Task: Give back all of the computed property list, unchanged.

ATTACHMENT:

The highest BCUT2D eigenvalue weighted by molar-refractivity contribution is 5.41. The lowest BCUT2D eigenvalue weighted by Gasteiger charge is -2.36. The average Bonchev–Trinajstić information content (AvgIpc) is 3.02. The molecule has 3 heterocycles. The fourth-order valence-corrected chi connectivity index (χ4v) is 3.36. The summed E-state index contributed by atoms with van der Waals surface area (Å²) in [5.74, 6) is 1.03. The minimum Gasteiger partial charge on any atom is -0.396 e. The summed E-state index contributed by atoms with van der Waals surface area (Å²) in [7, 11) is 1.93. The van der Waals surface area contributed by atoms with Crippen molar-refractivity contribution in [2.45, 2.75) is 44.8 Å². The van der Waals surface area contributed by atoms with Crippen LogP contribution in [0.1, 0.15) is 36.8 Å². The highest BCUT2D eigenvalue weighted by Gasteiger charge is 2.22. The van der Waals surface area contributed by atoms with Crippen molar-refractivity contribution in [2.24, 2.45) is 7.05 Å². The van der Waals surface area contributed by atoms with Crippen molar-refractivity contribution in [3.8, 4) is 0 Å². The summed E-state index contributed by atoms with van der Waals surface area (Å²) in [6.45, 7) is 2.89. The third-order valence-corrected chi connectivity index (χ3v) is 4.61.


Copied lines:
The highest BCUT2D eigenvalue weighted by molar-refractivity contribution is 5.41. The lowest BCUT2D eigenvalue weighted by Gasteiger charge is -2.36. The average Bonchev–Trinajstić information content (AvgIpc) is 3.02. The molecule has 3 heterocycles. The fourth-order valence-corrected chi connectivity index (χ4v) is 3.36. The summed E-state index contributed by atoms with van der Waals surface area (Å²) in [5.74, 6) is 1.03. The minimum Gasteiger partial charge on any atom is -0.396 e. The summed E-state index contributed by atoms with van der Waals surface area (Å²) in [7, 11) is 1.93. The van der Waals surface area contributed by atoms with Crippen molar-refractivity contribution in [2.45, 2.75) is 44.8 Å². The van der Waals surface area contributed by atoms with Crippen LogP contribution in [0.1, 0.15) is 36.8 Å². The highest BCUT2D eigenvalue weighted by Gasteiger charge is 2.22. The van der Waals surface area contributed by atoms with Crippen molar-refractivity contribution in [2.24, 2.45) is 7.05 Å². The van der Waals surface area contributed by atoms with Crippen molar-refractivity contribution in [3.8, 4) is 0 Å². The summed E-state index contributed by atoms with van der Waals surface area (Å²) in [6.45, 7) is 2.89. The third-order valence-corrected chi connectivity index (χ3v) is 4.61.